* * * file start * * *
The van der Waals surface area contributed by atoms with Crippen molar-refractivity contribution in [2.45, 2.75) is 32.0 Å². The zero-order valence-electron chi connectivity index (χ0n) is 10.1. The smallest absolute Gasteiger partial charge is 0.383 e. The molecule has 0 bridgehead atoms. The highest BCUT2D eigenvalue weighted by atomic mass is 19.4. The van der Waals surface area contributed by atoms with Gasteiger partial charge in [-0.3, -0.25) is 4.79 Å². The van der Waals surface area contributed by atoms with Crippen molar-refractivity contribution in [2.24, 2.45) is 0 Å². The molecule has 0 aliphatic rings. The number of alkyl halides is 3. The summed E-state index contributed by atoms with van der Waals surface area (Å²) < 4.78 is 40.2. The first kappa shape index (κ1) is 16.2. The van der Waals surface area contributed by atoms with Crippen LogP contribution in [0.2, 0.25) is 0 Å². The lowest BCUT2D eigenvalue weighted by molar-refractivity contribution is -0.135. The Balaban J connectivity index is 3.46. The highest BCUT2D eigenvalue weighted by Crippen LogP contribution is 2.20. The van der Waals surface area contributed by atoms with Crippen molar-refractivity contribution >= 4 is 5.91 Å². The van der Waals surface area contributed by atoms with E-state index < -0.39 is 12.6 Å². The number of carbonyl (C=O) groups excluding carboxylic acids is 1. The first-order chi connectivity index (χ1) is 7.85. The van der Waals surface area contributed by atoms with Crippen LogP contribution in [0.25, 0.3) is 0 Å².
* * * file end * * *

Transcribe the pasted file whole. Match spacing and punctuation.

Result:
The van der Waals surface area contributed by atoms with Crippen molar-refractivity contribution in [2.45, 2.75) is 32.0 Å². The zero-order valence-electron chi connectivity index (χ0n) is 10.1. The smallest absolute Gasteiger partial charge is 0.383 e. The molecule has 0 bridgehead atoms. The highest BCUT2D eigenvalue weighted by atomic mass is 19.4. The van der Waals surface area contributed by atoms with Gasteiger partial charge in [-0.3, -0.25) is 4.79 Å². The van der Waals surface area contributed by atoms with Crippen molar-refractivity contribution in [2.24, 2.45) is 0 Å². The molecule has 0 aliphatic rings. The number of alkyl halides is 3. The summed E-state index contributed by atoms with van der Waals surface area (Å²) < 4.78 is 40.2. The first kappa shape index (κ1) is 16.2. The van der Waals surface area contributed by atoms with Crippen LogP contribution in [0.2, 0.25) is 0 Å². The lowest BCUT2D eigenvalue weighted by molar-refractivity contribution is -0.135. The Balaban J connectivity index is 3.46. The highest BCUT2D eigenvalue weighted by Crippen LogP contribution is 2.20. The van der Waals surface area contributed by atoms with Crippen molar-refractivity contribution >= 4 is 5.91 Å². The van der Waals surface area contributed by atoms with E-state index < -0.39 is 12.6 Å². The number of carbonyl (C=O) groups excluding carboxylic acids is 1. The first-order chi connectivity index (χ1) is 7.85. The van der Waals surface area contributed by atoms with Crippen LogP contribution in [0.25, 0.3) is 0 Å².